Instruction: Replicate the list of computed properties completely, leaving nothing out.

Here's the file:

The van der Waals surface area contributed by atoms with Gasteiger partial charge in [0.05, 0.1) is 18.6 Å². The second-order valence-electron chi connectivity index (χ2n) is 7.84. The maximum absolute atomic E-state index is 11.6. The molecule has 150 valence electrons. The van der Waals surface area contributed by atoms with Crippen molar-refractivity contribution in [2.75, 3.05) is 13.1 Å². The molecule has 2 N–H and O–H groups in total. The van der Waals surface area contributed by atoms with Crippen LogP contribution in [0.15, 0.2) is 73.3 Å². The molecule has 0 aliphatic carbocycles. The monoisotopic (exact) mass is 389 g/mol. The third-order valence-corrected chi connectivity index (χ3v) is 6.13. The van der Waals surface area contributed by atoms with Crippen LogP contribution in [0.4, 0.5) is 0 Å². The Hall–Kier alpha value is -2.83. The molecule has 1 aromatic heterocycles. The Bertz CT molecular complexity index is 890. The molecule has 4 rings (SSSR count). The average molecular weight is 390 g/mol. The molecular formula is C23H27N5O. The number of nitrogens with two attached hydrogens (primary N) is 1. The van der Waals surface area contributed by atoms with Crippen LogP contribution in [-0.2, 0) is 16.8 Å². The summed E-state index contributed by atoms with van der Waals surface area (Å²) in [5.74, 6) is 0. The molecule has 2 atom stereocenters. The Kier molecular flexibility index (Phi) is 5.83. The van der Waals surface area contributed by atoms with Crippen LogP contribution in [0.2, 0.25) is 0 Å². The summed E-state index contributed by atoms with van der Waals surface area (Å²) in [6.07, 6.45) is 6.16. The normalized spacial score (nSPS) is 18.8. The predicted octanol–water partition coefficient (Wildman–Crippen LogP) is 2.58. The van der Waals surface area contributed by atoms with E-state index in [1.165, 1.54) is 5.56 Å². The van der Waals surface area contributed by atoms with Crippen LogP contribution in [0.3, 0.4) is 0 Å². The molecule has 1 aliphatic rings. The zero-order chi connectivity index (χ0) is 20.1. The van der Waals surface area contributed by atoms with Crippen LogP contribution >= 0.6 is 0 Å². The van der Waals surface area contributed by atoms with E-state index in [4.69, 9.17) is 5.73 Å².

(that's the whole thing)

The van der Waals surface area contributed by atoms with Gasteiger partial charge in [0.05, 0.1) is 18.6 Å². The second-order valence-electron chi connectivity index (χ2n) is 7.84. The maximum absolute atomic E-state index is 11.6. The molecule has 150 valence electrons. The van der Waals surface area contributed by atoms with Crippen molar-refractivity contribution in [2.75, 3.05) is 13.1 Å². The molecule has 2 N–H and O–H groups in total. The van der Waals surface area contributed by atoms with Crippen LogP contribution in [0.15, 0.2) is 73.3 Å². The molecule has 0 aliphatic carbocycles. The monoisotopic (exact) mass is 389 g/mol. The third-order valence-corrected chi connectivity index (χ3v) is 6.13. The van der Waals surface area contributed by atoms with Crippen LogP contribution in [0.4, 0.5) is 0 Å². The Hall–Kier alpha value is -2.83. The molecule has 1 aromatic heterocycles. The Bertz CT molecular complexity index is 890. The molecule has 4 rings (SSSR count). The average molecular weight is 390 g/mol. The molecular formula is C23H27N5O. The number of nitrogens with two attached hydrogens (primary N) is 1. The van der Waals surface area contributed by atoms with Crippen LogP contribution in [-0.2, 0) is 16.8 Å². The summed E-state index contributed by atoms with van der Waals surface area (Å²) in [5.74, 6) is 0. The molecule has 2 atom stereocenters. The Kier molecular flexibility index (Phi) is 5.83. The van der Waals surface area contributed by atoms with Crippen LogP contribution in [0.2, 0.25) is 0 Å². The summed E-state index contributed by atoms with van der Waals surface area (Å²) in [6.07, 6.45) is 6.16. The normalized spacial score (nSPS) is 18.8. The predicted octanol–water partition coefficient (Wildman–Crippen LogP) is 2.58. The van der Waals surface area contributed by atoms with E-state index in [1.165, 1.54) is 5.56 Å². The van der Waals surface area contributed by atoms with Crippen LogP contribution in [0.3, 0.4) is 0 Å². The molecule has 1 aliphatic rings. The zero-order chi connectivity index (χ0) is 20.1. The van der Waals surface area contributed by atoms with Crippen LogP contribution >= 0.6 is 0 Å². The van der Waals surface area contributed by atoms with E-state index in [4.69, 9.17) is 5.73 Å².